Resume Secrets – The One-page Myth

I cant tell you how many times I have been asked about “how long should a resume be.”

Nearly every Webinar we do includes at least one mention of the question. Somewhere in the universe, there is a large ball of energy that keeps emiting one of the biggest resume myths of all time:


This idea runs counter to everything we try to teach and I’ll tell you why:

  • The purpose of a resume is to get you an interview… period.
  • A resume is a sales document that represents you to an employer
  • A resume needs to tell your story as effectively as possible
  • A resume has to tell your story quickly, concisely AND thoroughly

So, how long does a resume should a resume be? My answer is: “As long as necessary, but no longer.”

At the risk of starting another myth about how long a resume needs to be, I’ll say that some one-page resumes are appropriate. Many resumes need to be two pages. A very, very few should be three pages. Anything more is a CV, which is a different animal altogether.

Anyway, I saw an article that sums this up with a lot of common sense, reason and it was just plain fun to read.

The article was written by Steve Eddington, a recruiter in the wireless, mobile and telecomm space. You can find the original HERE

Man oh man alive. Geeeeez. Holy Mackerel!

It is now my turn to speak on the subject of the one page resume.

I have NEVER been involved in such a complete fiasco as the unending discussion of whether you should or should not have a one-page resume.

I want to first say that this is a laborious subject, so I will try to spice it up with some pointed, irreverent comments that are sure to tick off some of my conservative readers.

First…some of the comments I have personally heard:

  • Well, Joe Blow (insurance salesman) said I should have a one-page resume
  • Well, I read a book and it said you should have a one page resume
  • I can’t really go into what I really did because if I did, it would take more than one page
  • Gosh, I wish I could put my job at IBM on my resume but if I did it would make it more than one page and I was told never to have the resume be more than one page long so I hope people figure out (from Tarot cards or Ouija boards) that I worked there because that really was my best and longest job.
  • I’m confused, should my resume be more than one page? I FEEL like it should, but I don’t want to break the rules because if I do, I might be abducted by evil agents who will ruin my chances for getting employed.

Is this enough? NO. Here’s another one.

  • People just don’t read resumes that are longer than one page.

I have heard some more, but we can start with these.

There is no scientific answer about whether a one-page resume is right or wrong. It all depends on who you are and how much experience you have.

The first thing to look at here is the PURPOSE of a resume. I will state for the record here and now, the purpose of a resume is TO GET YOU AN INTERVIEW. If the resume gets you an interview, it can be considered to be a good resume. If the resume isn’t getting you interviews, then you should probably change it, unless you are a bricklayer hopelessly applying to be a CFO (in which case you should be reading a different article entitled “Megalomania and your Unlimited Target Market.”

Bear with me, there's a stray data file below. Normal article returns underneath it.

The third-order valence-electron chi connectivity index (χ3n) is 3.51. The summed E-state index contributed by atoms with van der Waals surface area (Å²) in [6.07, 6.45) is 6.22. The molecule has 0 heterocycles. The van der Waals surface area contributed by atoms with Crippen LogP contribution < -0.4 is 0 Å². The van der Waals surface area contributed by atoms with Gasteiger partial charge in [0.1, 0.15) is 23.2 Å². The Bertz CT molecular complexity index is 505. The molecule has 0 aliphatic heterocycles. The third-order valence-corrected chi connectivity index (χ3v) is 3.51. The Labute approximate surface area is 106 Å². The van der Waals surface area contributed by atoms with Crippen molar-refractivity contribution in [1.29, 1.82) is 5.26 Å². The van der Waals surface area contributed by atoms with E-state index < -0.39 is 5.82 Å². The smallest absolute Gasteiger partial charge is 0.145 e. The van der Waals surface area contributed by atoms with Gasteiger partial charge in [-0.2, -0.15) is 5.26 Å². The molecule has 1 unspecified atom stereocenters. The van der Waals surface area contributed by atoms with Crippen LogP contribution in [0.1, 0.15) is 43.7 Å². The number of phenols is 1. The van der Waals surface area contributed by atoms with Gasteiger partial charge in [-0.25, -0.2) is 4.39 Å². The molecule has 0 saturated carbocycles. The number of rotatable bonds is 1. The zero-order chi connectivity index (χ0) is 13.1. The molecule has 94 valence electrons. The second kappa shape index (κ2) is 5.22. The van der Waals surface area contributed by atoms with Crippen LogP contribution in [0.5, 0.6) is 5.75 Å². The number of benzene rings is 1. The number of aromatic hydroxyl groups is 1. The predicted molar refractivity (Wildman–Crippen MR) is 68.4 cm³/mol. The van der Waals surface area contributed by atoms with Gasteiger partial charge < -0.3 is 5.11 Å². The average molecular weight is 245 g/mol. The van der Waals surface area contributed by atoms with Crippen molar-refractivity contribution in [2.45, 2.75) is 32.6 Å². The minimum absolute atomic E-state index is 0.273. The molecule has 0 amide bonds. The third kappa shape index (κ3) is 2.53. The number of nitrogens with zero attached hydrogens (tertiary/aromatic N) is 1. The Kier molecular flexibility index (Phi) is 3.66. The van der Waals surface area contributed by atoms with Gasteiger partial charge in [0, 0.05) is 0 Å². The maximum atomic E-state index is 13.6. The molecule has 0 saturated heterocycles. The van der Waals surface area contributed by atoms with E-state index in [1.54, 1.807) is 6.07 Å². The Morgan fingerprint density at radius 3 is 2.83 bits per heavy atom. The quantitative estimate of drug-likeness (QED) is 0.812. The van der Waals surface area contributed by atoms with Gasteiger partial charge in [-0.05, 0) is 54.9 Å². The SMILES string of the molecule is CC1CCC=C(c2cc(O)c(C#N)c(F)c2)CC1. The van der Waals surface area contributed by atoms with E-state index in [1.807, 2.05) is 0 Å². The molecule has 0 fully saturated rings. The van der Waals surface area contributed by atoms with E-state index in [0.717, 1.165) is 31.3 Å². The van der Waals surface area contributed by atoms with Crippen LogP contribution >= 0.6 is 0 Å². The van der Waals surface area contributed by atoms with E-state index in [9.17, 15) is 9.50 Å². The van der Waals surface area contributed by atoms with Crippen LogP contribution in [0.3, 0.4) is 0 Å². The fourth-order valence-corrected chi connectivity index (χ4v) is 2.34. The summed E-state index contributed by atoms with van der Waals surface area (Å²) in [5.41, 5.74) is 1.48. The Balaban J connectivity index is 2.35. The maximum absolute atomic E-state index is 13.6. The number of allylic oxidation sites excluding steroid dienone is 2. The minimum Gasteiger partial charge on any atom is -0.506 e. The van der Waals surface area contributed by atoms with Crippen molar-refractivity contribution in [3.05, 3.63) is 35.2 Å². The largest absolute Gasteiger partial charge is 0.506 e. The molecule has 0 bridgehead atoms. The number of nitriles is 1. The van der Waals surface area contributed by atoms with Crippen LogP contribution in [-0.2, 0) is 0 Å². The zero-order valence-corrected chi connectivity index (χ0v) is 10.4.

As someone who has read a zillion resumes, I can tell you that the biggest mistake you can make on your resume is to make it hard to read. Lots of graphics, small fonts, borders, boxes, footnotes and really really creative designs are not a good idea these days for a couple reasons. One, scanners don’t like these oddities. Two, it can make the resume harder to read. I have seen many seasoned candidates using a 6-point font so they could get the resume on one page. Big mistake. Resume readers do not like eyestrain. If the resume is mechanically challenging, they might just throw it aside for one that is easier on the eyes. You might say that this is unfair and you are right, but since we want to deal with reality, you need to know the truth. There are LOTS of resumes out there and that is part of the problem these days.

If you are a college graduate looking for your first job, a one-page resume is probably just fine. If you have had a job, you should tell the reader what you DID. Also, in light of the current scanning scenario, more pages is not a deterrent because someone who doesn’t care about anything but lunch break will automatically scan your “document” into the database. Once it is in there and searchable, you have accomplished one of the goals of resume distribution.

After the dust settles, remember that the resume must tell your story. If you have a longer story, the resume needs to be longer. And please, put the experience you had with each job under a section for that employer so we can tell WHEN and for WHOM you did WHAT. Resume readers don’t have time to guess and most won’t call to clarify. They will just move on down the line. Short resumes for people long on experience are not appropriate and the real audience for these short resumes is people with short attention spans and low IQ’s. I assure you that if the resume gets into the right hands, it will be read thoroughly. If you have omitted significant chunks of your experience, it could be assumed that you do not have the experience in the first place. Heinous, so when in doubt, TELL YOUR STORY.

Just thought you’d want to know.

Will poeple use this article as an excuse to inflate their resumes to 1,000+ word counts in order to “Tell The Story?” I hope not. That’s where the art of resume crafting comes in. You have to know how to make your value explode with very few words. Less IS more.

Let me know how your job search is moving along. If there is anything I can do, feel free to write or call.

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